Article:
After the herbicide treatment the annual legume serradella (Ornithopus species) didn't grow during the winter. However, after the following wet spring when the herbicide residues had disappeared from the soil it started growing again. Although it almost swamped the tree seedlings, the Bailys thought that to some extent it provided protection for the seedlings as well as providing an excellent source of nitrogen. The other main weed infestations at the site were melons, wire weed, South African lovegrass and deadly nightshade. These were hand weeded from around the trees and hand sprayed with "Roundup" (250 millilitres/15 litres approximately). The Bailys estimate that they had about a 90% survival rate of the seedlings using the above methods.
In addition to the tree trial the Bailys wanted to establish a wildlife corridor to link the plantings around the house to the wetland.
During 1999 Greenskills erected one kilometre of electric fencing (2 power/2 earth wires) around the southern side of the wetland and remnant vegetation. This completed the wetland fencing program for the farm.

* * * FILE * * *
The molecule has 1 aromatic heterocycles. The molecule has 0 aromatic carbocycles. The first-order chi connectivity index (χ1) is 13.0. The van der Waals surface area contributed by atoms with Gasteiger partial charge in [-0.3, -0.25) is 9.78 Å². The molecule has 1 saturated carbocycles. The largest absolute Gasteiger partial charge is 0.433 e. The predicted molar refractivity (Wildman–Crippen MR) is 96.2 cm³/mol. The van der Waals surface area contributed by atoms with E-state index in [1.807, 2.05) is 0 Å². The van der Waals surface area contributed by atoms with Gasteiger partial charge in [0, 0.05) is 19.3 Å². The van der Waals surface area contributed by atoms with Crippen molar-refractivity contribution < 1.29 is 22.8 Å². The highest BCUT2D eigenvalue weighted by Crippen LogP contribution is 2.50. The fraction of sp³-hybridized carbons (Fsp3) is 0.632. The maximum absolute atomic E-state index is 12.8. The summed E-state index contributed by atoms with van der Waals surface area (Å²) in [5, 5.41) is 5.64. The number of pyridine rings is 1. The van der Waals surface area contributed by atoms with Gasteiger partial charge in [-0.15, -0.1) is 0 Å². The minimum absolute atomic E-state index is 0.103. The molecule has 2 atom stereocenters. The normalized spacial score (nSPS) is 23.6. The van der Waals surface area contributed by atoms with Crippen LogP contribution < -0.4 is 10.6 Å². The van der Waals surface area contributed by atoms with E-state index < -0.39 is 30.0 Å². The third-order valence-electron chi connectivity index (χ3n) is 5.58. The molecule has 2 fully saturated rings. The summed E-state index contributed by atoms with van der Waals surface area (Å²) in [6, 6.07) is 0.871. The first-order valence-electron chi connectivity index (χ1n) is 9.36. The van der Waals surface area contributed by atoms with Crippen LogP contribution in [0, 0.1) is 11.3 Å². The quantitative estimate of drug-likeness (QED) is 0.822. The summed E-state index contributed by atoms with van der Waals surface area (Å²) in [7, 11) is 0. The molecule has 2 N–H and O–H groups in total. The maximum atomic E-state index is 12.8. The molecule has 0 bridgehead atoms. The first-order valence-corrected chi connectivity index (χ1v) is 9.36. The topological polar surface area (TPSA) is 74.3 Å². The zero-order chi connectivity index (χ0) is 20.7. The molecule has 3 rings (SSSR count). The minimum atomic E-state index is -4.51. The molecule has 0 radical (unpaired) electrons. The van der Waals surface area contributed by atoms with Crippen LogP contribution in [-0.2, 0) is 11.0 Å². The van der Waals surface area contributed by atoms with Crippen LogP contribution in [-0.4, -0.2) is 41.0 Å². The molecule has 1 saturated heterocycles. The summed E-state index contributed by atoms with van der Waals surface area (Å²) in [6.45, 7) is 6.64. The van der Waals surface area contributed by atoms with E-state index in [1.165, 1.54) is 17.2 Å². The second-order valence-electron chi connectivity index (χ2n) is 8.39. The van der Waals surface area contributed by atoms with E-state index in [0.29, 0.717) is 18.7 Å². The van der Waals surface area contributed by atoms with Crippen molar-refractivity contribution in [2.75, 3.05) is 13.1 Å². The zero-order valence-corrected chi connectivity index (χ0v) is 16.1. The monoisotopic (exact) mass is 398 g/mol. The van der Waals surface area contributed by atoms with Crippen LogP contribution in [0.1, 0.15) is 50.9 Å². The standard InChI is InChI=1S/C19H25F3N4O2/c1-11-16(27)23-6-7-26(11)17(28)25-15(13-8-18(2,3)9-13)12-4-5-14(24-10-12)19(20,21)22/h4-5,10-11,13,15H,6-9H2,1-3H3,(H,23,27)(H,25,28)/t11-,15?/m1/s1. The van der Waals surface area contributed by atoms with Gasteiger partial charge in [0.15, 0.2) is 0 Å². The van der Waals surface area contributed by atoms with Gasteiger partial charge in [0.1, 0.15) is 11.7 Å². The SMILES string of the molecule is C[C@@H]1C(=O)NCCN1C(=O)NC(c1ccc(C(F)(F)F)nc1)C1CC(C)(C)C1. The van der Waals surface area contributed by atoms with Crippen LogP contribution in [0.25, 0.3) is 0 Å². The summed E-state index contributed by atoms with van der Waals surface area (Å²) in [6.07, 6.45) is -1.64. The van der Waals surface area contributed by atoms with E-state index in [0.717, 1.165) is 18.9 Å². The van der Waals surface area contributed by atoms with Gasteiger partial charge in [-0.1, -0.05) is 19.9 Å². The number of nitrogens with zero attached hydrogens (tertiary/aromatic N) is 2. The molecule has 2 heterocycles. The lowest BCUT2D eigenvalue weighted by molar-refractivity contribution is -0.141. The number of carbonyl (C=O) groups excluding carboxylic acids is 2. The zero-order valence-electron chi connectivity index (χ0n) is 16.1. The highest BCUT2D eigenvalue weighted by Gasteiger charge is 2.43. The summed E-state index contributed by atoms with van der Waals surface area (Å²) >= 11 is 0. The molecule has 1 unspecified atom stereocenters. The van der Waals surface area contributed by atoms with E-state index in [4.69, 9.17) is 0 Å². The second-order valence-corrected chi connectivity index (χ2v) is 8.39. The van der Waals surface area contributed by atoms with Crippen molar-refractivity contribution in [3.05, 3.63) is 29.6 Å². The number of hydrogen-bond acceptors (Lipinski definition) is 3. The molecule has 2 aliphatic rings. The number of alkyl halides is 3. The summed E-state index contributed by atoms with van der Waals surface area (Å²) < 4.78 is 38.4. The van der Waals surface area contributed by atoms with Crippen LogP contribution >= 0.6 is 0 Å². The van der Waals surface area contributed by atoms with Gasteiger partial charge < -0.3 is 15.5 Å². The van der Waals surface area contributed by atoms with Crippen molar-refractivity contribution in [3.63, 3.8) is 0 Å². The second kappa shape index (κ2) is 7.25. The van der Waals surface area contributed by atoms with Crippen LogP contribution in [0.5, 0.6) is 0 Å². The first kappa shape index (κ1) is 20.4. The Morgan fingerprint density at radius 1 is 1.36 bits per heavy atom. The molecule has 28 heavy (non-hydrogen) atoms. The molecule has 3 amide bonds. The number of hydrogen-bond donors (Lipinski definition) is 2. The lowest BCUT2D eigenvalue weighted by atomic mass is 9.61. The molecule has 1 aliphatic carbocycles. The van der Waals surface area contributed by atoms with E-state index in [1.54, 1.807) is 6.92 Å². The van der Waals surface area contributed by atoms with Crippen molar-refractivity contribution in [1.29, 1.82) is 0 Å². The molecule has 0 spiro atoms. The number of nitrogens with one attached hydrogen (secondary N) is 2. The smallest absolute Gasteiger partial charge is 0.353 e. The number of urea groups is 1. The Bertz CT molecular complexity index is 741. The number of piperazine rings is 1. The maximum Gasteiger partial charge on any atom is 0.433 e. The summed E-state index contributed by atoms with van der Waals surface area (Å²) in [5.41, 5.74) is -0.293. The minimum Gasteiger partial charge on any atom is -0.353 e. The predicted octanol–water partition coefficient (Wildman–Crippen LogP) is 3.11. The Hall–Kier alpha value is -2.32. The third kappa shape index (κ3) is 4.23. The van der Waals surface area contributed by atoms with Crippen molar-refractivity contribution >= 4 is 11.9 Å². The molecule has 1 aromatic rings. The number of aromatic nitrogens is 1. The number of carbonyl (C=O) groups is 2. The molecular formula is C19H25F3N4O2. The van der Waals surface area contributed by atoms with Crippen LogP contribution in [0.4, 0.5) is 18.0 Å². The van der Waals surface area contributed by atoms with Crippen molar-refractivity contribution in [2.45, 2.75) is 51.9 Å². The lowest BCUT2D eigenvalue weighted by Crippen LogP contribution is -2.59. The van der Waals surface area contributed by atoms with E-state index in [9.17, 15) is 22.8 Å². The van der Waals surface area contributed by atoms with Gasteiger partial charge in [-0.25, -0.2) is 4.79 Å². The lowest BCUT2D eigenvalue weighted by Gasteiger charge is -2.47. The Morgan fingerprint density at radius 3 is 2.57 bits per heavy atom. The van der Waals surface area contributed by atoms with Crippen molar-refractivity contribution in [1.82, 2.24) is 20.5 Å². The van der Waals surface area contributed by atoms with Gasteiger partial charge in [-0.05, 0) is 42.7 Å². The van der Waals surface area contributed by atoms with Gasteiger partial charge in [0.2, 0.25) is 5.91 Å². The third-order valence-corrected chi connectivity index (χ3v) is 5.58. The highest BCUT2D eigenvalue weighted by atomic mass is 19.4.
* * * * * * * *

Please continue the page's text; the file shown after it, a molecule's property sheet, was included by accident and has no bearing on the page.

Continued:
Outcomes and observations
The Bailys have looked at the possibility of value adding with the planting program around this wetland. Some of the possibilities are construction, fine furniture and craft timber, honey production, fence posts, aromatic and essential oils, cut flowers, adhesives, firewood, charcoal products, gums, resins and dyes, tannin, plywood and stock fodder.
"The biggest battle, apart from planting trees for commercial purposes, is the time. Oil mallees will be a big positive for this area and we'll be achieving landcare as well".
"It is difficult to judge the benefits for the wetland at this stage as the trees have only been in for two years. Normally when we have a really wet year the swamp fills right up and cuts across the road and ultimately ends up down in the other swamp. This winter, because we had a reasonably dry winter and any heavy rain has been spread over intervals you can't really judge whether it has had a benefit or it hasn't".
"Certainly the trees are doing well and would have done far better if we could have got down to spray the weeds. The weeds have tended to take over, it's been unfortunate that we've had a fairly windy year and of course you've got to judge your spray time".
The Bailys have noticed that the yate trees weren't affected to the same degree by lerp infestation in the wetlands that have been fenced off for a number of years and have had a chance to recover. In contrast the yate trees in this wetland, which was only fenced off in 1999, had a very bad lerp infestation the same year.
The Bailys have also undertaken some trialing of different provenances of plants and some mounding (to alleviate the effects of inundation) this year. It will be some years before the results of these trials are known.
Wetland Catchment Statistics
Map Reference: 1:50 000 2629 II and 2529 II, Plantagenet Locations 6209, 6214, 6215 and 6223